Friday, November 19, 2010

After the Break-Up

Last night my wife and I went out with some close friends. We enjoyed some great conversation over dinner, and then went to a comedy show. We all laughed more in one hour than we’ve probably laughed all week. It was a great time!

Why am I writing about this? Because we used to do life in small group community with this couple. We used to get together regularly for Christ-centered discussion, prayer, and interaction. That’s right, we “used to”. Our group stayed together for a year and a half. But it didn’t last. Commitment issues, differing expectations, and contrasting goals moving forward brought the group to an end.

After the initial awkwardness of the small group “break-up”, we re-connected with this couple. (Also, we still talk with everybody from our old group, we just don’t spend time together.) We talked about what went wrong with our group. We talked about what we could have done differently. And we agreed that the relationship we had established with each other within the small group context was worth developing.

In spite of the awkwardness we faced going through our small group break-up, both couples chose to invest in each other. We now get together about once a month. We talk about the Scriptures. We discuss theology. We have game nights. We laugh together. And we enjoy each other!

Not all small group break-ups have salvageable relationships beyond the life of the small group. Sometimes group members grow apart over time. Their needs and interests change. The time you spent meeting regularly in community has come to a close—and everyone is ready to move on. There are no relationships to pursue once the group has ended its run.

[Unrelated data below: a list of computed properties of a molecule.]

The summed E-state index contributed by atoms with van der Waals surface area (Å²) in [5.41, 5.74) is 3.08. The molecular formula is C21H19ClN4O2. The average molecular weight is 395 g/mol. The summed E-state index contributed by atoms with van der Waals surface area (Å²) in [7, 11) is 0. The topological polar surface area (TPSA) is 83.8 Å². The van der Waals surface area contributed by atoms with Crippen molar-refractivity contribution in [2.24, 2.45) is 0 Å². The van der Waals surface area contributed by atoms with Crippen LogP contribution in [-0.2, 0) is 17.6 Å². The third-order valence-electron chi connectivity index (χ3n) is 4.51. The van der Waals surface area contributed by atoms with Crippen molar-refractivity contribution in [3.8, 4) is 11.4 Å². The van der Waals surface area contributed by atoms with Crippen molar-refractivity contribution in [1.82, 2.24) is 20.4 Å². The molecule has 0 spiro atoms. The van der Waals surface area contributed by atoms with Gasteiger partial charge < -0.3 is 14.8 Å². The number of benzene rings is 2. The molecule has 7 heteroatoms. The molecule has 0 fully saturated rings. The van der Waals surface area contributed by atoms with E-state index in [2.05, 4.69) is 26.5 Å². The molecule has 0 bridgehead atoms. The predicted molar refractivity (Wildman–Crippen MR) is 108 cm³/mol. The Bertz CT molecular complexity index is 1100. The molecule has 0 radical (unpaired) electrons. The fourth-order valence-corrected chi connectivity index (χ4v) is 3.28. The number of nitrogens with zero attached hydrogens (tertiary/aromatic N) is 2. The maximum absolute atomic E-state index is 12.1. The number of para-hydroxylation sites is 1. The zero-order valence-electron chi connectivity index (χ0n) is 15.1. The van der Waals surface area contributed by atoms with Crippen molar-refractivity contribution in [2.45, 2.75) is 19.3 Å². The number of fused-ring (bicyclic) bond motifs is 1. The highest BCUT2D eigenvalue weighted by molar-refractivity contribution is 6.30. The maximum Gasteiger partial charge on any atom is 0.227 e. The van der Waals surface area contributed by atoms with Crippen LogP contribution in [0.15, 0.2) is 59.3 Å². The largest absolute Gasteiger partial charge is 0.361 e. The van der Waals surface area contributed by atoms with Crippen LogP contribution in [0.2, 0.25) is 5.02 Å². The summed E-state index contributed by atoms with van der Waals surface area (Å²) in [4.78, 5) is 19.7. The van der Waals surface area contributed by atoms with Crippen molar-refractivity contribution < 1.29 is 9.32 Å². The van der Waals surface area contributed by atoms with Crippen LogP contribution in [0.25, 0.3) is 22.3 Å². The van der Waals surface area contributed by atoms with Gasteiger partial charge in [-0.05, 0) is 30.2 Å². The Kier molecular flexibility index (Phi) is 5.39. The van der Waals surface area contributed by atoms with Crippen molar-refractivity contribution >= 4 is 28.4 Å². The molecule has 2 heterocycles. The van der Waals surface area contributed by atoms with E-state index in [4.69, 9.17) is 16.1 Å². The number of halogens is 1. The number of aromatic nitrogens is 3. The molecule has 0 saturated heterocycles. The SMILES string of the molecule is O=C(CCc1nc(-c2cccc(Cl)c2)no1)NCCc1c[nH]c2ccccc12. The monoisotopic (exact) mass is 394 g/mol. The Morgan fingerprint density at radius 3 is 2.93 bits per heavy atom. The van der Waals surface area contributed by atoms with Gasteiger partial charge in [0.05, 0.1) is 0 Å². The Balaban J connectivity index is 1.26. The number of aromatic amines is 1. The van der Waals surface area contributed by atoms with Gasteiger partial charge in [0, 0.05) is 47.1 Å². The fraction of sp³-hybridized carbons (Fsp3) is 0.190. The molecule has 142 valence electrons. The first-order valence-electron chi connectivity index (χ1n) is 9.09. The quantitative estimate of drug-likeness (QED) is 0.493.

What we cannot allow to happen is for a small group break-up to cause divisions or factions within God’s church. The Apostle Paul addressed this potential division in his first letter to the church in Corinth.
“I appeal to you, dear brothers and sisters, by the authority of our Lord Jesus Christ, to live in harmony with each other. Let there be no divisions in the church. Rather be of one mind, united in thought and purpose.” 1 Corinthians 1:10-11
When a small group disbands, or has a full-blown break up, it can and should be done amicably. And once it’s done, there just might be some personal relationships to continue to pursue.

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